Your lower leg is quite nice. You don't have to lift your chin or look UP, just pick a spot ahead of you and focus there. (Or around to the side if your next fence is around a bend; many professionals are looking to their next fence a stride or even two BEFORE they get to the one they're jumping! It helps balance the horse for the correct landing stride for the direction you're about to go)
Please wear a helmet while jumping. You're higher off the ground and running a greater risk of falling than you do when you're doing flatwork, so the risk of serious brain injury are MUCH higher. I live with a MINOR brain injury and it's more debilitating than you'd think, mostly because of the chronic migraines it has left me with. I was wearing a helmet at the time of the fall; if not for my helmet, I would be dead, or worse, a vegetable.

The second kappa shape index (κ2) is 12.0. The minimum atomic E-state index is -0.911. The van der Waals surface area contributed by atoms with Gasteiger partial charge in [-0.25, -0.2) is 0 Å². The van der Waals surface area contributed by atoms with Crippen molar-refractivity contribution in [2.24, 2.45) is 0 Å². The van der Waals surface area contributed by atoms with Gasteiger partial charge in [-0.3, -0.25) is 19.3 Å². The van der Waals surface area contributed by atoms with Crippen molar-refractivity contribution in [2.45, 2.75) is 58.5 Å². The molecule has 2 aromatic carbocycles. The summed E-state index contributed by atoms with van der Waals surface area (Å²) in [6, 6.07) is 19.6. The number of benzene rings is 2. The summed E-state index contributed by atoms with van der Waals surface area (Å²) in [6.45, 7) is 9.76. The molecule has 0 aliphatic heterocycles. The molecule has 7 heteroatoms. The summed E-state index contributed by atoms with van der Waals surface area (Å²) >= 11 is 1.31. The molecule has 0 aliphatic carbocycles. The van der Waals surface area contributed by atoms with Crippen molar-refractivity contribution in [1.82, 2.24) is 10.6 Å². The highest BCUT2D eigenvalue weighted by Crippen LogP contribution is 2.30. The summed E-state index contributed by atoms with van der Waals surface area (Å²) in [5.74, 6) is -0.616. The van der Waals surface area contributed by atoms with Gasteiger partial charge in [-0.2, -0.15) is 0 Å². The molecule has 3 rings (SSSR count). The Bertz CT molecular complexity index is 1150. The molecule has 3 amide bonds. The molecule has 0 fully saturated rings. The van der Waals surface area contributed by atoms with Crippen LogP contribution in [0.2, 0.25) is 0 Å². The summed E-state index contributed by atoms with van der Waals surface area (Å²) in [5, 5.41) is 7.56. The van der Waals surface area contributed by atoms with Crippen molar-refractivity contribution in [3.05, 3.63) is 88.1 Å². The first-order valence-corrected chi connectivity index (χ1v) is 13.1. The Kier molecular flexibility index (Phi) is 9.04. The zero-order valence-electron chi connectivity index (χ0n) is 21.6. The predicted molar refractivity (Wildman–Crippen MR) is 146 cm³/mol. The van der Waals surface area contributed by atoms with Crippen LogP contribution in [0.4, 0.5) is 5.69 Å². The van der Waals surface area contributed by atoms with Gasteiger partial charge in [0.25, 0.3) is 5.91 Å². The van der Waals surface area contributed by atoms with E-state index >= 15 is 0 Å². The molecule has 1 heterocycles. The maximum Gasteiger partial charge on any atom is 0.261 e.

Your position is strong enough for an automatic release, and your horse will probably thank you for it. I feel that short crest release might be more restrictive than you think. Personally, I use a short automatic release (like Foxhunter described, elastic arms, straight line from elbow through wrist to bit, but I don't let my horse bring my hands forward very far) because that's what works for MY specific horse to maintain control over fences. If I have to throw the reins at her I can, and do, but she responds best in MOST situations to that little reminder that yes, I am there, and yes, I am in charge. Your horse looks fine with a longer release, and has lovely form over a fence. Take advantage of that! Develop a really nice automatic release!
MAKORA THOROUGHBRED SPORTHORSES